"You speak Common?" Sigilithil wondered.
"Hhrrraugh… When my people were young, gaurug," growled Mauhúr, "we knew all the tongues of the world, rrraughrr. Orcs, trolls, wolves, bats, Men, Dwarves, Elves… hrraow… but we have grown fewer, gaurug, and we have grown stupider. Many in my pack had become nothing more than stupid mounts for stupid orcs, rrraowooo…"
"I did not know that Wargs could speak any tongue beyond their harsh language," said Sigilithil, "though certainly you can understand the tongues of others. Does Norgash know?"
Mauhúr grinned and panted. He glanced at the slumbering Uruk and growled, "He knows I've a sharp mind, rrraughrr, but I speak only Warg to him, and he—he may speak whatever he pleases to me, rrraughrr…" Then he licked a forepaw and continued:
"You should not stay, gaurug, not with him, not for long, hhrrraughrr. When the Ring was destroyed, all the pretty Elf magic that was tied to it, rrraowooo, has come to diminish."
"Of this I am sorrowfully aware," said Sigilithil, "but it has come to pass."
Mauhúr nodded. "Yes, rrraowooo, but now, any Elven part that dwells in Norgash has begun to fade as well, rrraughrr. He shall not achieve the better life, the peace, that you pray for him. In time, he shall become another Elf-hating Uruk and completely forget all vestiges of his old life, hhraughrrr…"
Sigilithil glanced at Norgash. He was completely unaware of their conversation, wrapped his in deep slumber. Sigilithil could not imagine Norgash any way other than what he knew. Certainly, the Uruk had blood on his hands, and he still carried some of the darker inclinations of his kind. Nevertheless, Sigilithil had seen what few people rarely, if ever, saw. To see that vanish was an altogether horrible thought.
"I shall take him with me," said Sigilithil.
Mauhúr's ferocious fangs gleamed devilishly in the fire light as a deep, throaty laugh emanated out of those jaws. "You, gaurug? You shall cure an oorach of being himself?" The Warg laughed again, and Sigilithil feared that Norgash would awaken.
"I can smell every century that's passed by you, Elf. I can smell every land that you've set foot on, even lands that no Man could dare tread. You should know far, far better than this, O Wise One. Where can you take him that others would accept him? Rrraughrr…"
"Mmm, what's this now?"
Sigilithil and Mauhúr quickly turned their heads towards Norgash. His eyes were heavy with weariness. He groaned, "What's with all the noise, lads? We got unwanted gruesomes or what?"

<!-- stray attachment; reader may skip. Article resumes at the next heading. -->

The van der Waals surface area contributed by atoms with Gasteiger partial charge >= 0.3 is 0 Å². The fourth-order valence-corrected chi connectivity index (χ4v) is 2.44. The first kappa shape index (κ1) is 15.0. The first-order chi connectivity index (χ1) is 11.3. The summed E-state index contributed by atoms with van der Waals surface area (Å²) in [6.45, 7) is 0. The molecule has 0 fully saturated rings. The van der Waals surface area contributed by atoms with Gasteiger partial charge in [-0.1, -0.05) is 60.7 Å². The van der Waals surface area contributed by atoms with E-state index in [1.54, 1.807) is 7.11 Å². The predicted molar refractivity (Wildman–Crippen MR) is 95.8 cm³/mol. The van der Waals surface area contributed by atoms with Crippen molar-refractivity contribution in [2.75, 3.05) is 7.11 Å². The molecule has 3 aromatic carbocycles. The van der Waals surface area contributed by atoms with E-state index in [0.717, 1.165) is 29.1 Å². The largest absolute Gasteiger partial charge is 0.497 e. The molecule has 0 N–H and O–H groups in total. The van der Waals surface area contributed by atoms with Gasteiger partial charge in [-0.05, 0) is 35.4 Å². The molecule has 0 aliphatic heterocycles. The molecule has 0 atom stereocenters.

Neither replied immediately. They glanced at one another from the corners of their eyes. Then mustering his joviality, Sigilithil smiled and answered, "We were having a lively conversation about you, Norgash."
"Right," he scoffed, "and I'm the King of Mirkwood."
"You will forgive us for gossiping, I pray," said Sigilithil.
Norgash waved a dismissive hand. "Right, right. Well, just let me sleep 'til it's my shift, and we'll all get on keen as pie."
"Very well, Norgash. Rest well, friend."
Norgash groaned and pulled his blankets up and tight.
Sigilithil glanced gravely at Mauhúr. The Warg yawned, sat up, and shook himself. He truly did not seem to care how Sigilithil decided to be involved in Norgash's life. He had given his warning—a mere opinion in Sigilithil's mind, rather—and whether Mauhúr liked it or not (and he did not seem to care either way), Sigilithil would or would not heed his words.
However, their conversation had illuminated a rather pressing and disturbing point. Though Sauron had never touched the Elven rings of power, their fate had been linked to the One Ring. With its destruction, all that pertained to the Elves and their makings were doomed to fade.
Sorrow weighed down on Sigilithil's youthful brow. He gazed upon Norgash and felt his heart tighten.
So it is, he thought. Mormirion shall fade forever into his curse, into his doom.
Glossary: gwador (Sind.) brother (not by blood).
gaurug (Wargish) Elf; related to the Orkish Golug "Elf."
oorach (Warg.) Uruk.